Tuesday, July 22, 2008


When Payton was diagnosed with ws, everything we read spoke of how happy these individuals are. They have a cocktail party personality, are happy all the time, etc. At the time, we were still dealing with an extremely fussy child and it thrilled us to know in the near future our daughter would change from being nonstop fussy to being nonstop happy. I cringe now thinking about how silly Bob and I were to actually believe that. I thought I would start trying to prepare Payton for our move. She's known for hating change, so why not give her notice? Dumb mistake. I told her on Sunday and she has basically been an emotional wreck since.....for the exact opposite reason than what I expected. She wants to see her new house NOW. When I picked her up from Dawn's yesterday the first words out of her mouth was "You get boxes?". I know it's anxiety - in her own way she is nervous about it. And, honestly, Bob and I cannot believe how much this girl can OBSESS about things. It's almost easier not to tell her anything. She almost can't enjoy herself anywhere because she's too worried about what's coming up next. And I have no idea where that girl gets her energy. She can scream for hours about wanting to see her new house NOW and yet still be up til midnight. I'm now at the point of wanting to see how siblings cope with all of this. Right now, Koen just stares at her like "what the heck is your problem" but I know as he gets older he's going to get just as frustrated as Bob and I. I've seen and read what having a child with a disability can do to families and part of me feels like my head is spinning trying to make sure we're sticking together.

When Payton attended the learning center, the coordinator always said "Better to medicate the parents than medicate the child". I listened to this for a long time, but have since realized it's not the case. I don't think medicating Bob and I would make Payton feel better at all - she's miserable. The dev pediatrician recommended xanax or zoloft. If any of you have any experience with these medications with your child, let me know. (The medication he gave her to try first is addictive and can only be used once a month for a three day period - she needs something daily).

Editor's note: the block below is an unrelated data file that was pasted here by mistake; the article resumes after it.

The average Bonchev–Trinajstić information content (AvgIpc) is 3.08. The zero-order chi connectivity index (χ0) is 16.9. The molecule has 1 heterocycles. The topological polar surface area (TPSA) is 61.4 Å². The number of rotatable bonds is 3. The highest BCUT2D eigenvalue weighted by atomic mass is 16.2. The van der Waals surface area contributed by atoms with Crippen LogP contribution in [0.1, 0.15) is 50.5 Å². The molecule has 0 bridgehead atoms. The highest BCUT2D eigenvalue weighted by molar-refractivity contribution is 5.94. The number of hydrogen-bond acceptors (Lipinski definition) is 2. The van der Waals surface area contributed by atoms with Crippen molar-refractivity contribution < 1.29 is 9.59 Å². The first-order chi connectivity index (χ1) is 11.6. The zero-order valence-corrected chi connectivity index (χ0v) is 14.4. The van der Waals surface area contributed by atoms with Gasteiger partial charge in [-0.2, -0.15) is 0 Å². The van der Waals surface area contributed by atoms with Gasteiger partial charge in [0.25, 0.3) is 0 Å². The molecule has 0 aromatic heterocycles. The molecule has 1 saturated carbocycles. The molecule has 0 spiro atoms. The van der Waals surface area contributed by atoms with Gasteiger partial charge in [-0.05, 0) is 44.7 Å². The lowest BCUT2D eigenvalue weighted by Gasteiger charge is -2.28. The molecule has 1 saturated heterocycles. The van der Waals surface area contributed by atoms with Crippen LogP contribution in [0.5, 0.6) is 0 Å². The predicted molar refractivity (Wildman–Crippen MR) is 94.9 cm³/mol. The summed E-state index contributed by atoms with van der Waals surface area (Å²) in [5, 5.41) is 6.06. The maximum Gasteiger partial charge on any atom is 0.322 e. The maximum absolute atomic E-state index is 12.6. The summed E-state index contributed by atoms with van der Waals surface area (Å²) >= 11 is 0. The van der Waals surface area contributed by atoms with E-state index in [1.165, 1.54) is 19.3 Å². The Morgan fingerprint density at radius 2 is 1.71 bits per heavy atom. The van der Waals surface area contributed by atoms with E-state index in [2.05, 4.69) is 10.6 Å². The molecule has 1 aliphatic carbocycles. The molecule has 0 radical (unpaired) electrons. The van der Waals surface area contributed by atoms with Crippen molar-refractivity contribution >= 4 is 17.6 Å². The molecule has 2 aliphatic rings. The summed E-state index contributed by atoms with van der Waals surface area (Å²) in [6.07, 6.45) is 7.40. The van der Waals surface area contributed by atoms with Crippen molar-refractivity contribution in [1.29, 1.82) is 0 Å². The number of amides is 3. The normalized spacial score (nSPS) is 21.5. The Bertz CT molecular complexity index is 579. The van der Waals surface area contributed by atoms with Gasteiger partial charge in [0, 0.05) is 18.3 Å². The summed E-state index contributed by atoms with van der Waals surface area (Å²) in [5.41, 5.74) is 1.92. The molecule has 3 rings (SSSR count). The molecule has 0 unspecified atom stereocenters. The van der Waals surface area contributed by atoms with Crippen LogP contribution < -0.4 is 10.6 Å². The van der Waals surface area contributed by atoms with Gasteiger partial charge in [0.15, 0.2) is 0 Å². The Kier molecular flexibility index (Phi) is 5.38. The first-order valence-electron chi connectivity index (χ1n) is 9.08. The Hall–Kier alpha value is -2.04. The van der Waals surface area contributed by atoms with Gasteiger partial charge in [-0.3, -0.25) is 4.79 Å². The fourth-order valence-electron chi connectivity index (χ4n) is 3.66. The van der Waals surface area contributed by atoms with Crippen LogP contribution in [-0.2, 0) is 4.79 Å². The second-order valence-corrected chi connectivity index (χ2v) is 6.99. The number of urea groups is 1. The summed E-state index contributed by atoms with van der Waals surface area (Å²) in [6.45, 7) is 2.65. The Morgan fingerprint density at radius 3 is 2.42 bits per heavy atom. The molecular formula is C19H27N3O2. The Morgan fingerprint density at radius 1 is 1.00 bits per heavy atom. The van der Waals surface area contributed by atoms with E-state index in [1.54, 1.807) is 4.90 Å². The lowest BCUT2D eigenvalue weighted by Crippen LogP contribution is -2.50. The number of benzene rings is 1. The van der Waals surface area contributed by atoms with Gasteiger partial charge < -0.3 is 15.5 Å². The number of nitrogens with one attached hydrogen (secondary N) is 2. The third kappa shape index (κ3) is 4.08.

I've talked Bob into going to the alumni baseball game this weekend and he's going to take Koen with him. I'm hoping Koen and his gma Wanda can have some one-on-one time. Bob's going to head to West Plains Friday afternoon so he and his dad can build a computer together (Bob loves doing stuff like that) and then hopefully just relax and have a good time. My heart aches for Bob. For the past month he has been a completely different person - I think all the emotions, obsessions, stress from Payton have finally taken it's toll on him. I'm so glad he's willing to get away for the weekend.


Heather said...

no experience with those meds. Sorry. Celexa has worked wonders for Caleb. I know exactly how it is Tara. You just can't believe that they can go on and on and on and onnnnnnnnnn.
But they can.
Celexa has just about put an end to that severe anticipatory anxiety. I would contact Dr. Morris and see what she says about medication choices. She usually is pretty responsive.
Glad Bob is taking some time off. Now you're going to have to do the same or it will start to wear heavy on you too.

Laura said...

That poor little girl, my heart aches for her.
That's good Bob decided to go, you also need to make sure you're taking some "you" time. I know it can be harder that it sounds, but even 20 minutes a day of peace makes a difference.